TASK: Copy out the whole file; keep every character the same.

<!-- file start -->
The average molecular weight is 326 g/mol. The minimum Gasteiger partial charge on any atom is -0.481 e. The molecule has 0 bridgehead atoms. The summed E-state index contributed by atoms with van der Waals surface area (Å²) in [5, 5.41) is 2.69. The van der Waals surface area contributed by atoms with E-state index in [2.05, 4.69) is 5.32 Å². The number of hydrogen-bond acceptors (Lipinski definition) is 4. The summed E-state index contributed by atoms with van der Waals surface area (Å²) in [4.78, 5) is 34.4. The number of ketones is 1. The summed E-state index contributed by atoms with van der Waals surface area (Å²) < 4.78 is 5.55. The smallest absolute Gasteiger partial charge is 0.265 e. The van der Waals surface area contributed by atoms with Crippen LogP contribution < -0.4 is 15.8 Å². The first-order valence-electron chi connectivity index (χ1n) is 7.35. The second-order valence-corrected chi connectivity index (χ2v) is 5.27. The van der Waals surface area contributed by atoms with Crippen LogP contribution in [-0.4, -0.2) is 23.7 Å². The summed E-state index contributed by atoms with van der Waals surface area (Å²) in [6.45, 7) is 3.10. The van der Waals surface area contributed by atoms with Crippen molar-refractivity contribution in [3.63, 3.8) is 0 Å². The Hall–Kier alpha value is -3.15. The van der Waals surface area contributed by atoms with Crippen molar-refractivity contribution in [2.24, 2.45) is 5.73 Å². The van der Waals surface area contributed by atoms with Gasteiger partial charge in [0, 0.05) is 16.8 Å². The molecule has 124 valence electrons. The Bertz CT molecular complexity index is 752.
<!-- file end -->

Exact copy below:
The average molecular weight is 326 g/mol. The minimum Gasteiger partial charge on any atom is -0.481 e. The molecule has 0 bridgehead atoms. The summed E-state index contributed by atoms with van der Waals surface area (Å²) in [5, 5.41) is 2.69. The van der Waals surface area contributed by atoms with E-state index in [2.05, 4.69) is 5.32 Å². The number of hydrogen-bond acceptors (Lipinski definition) is 4. The summed E-state index contributed by atoms with van der Waals surface area (Å²) in [4.78, 5) is 34.4. The number of ketones is 1. The summed E-state index contributed by atoms with van der Waals surface area (Å²) < 4.78 is 5.55. The smallest absolute Gasteiger partial charge is 0.265 e. The van der Waals surface area contributed by atoms with Crippen LogP contribution < -0.4 is 15.8 Å². The first-order valence-electron chi connectivity index (χ1n) is 7.35. The second-order valence-corrected chi connectivity index (χ2v) is 5.27. The van der Waals surface area contributed by atoms with Crippen LogP contribution in [-0.4, -0.2) is 23.7 Å². The summed E-state index contributed by atoms with van der Waals surface area (Å²) in [6.45, 7) is 3.10. The van der Waals surface area contributed by atoms with Crippen molar-refractivity contribution in [3.63, 3.8) is 0 Å². The Hall–Kier alpha value is -3.15. The van der Waals surface area contributed by atoms with Crippen molar-refractivity contribution in [2.24, 2.45) is 5.73 Å². The van der Waals surface area contributed by atoms with Gasteiger partial charge in [0, 0.05) is 16.8 Å². The molecule has 124 valence electrons. The Bertz CT molecular complexity index is 752.